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Regional photographer who captured historic cricket moment dies aged 97

Fred SpencerA regional daily photographer who captured a historic moment in English cricket history has died aged 97.

Tributes have been paid to Fred Spencer, who was chief photographer at the Yorkshire Evening Press, now the York daily The Press, from the late 1950s through to the 1970s.

Among his most famous assignments was capturing cricketer Geoffrey Boycott’s 100th first class hundred in a Test match for Englan against Australia at Headingley Stadium, in Leeds, on 11 August 1977.

Other famous subjects included Morecambe and Wise, Louis Armstrong and Bing Crosby, while he also photographed the wedding of Katharine Worsley to the Duke of Kent from a perch high up beneath the ceiling at York Minster in June 1961.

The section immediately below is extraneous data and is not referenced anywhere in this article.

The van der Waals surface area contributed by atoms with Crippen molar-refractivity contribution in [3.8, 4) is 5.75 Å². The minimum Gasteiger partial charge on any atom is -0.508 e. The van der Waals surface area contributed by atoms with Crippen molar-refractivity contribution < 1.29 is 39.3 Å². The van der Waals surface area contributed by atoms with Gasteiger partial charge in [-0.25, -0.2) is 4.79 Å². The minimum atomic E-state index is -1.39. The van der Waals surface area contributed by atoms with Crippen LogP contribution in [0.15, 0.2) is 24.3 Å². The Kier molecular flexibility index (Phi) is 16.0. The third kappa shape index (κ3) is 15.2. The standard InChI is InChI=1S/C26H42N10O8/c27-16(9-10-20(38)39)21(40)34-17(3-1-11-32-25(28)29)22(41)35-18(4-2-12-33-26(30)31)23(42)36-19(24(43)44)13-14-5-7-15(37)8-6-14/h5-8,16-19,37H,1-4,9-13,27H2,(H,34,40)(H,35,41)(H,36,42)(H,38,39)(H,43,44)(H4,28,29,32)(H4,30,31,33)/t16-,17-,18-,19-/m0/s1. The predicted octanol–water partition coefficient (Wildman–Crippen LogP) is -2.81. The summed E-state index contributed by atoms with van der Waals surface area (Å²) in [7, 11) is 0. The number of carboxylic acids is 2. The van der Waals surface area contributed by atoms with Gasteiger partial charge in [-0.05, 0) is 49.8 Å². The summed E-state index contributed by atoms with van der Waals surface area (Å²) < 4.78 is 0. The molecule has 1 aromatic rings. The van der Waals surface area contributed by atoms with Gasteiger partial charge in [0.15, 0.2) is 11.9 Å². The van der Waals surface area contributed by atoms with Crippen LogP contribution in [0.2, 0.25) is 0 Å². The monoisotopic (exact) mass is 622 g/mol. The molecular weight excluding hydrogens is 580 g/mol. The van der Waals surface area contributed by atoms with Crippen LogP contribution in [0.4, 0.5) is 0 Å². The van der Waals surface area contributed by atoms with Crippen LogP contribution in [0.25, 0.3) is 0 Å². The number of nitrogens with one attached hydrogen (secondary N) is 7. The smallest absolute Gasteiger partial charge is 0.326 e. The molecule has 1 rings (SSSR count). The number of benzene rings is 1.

According to The Press, Kodak gave him some early colour film especially for the occasion and the resulting photographs were exhibited in London and even sent to the Queen.

Among the young photographers he trained were Keith Massey, who went on to be a renowned TV cameraman, legendary Press Association photographer John Giles, and Martin Oates, who became picture editor at The Press for many years.

Bradford-born Fred began his photography career freelancing for the city’s daily Telegraph & Argus newspaper, having served as RAF ground crew during the Second World War.

He was later given a staff job at the T&A, but relocated to York with his wife Betty after landing the chief photographer job there.

After retirement, he continued to freelance and also worked as the York Racecourse official photographer.

Fred’s daughter Julie told The Press: “He was a livewire – the most vital human being I ever knew. He was never doing nothing.”

Fred, who died on 28 December, had lived in retirement homes in York and Wetherby since Betty passed away two years ago. He is survived by son David, daughter Julie, two grandchildren and one great-grandson.

Fred’s funeral will be at St Mary’s, Askham Richard, at 2pm on Wednesday 25 January.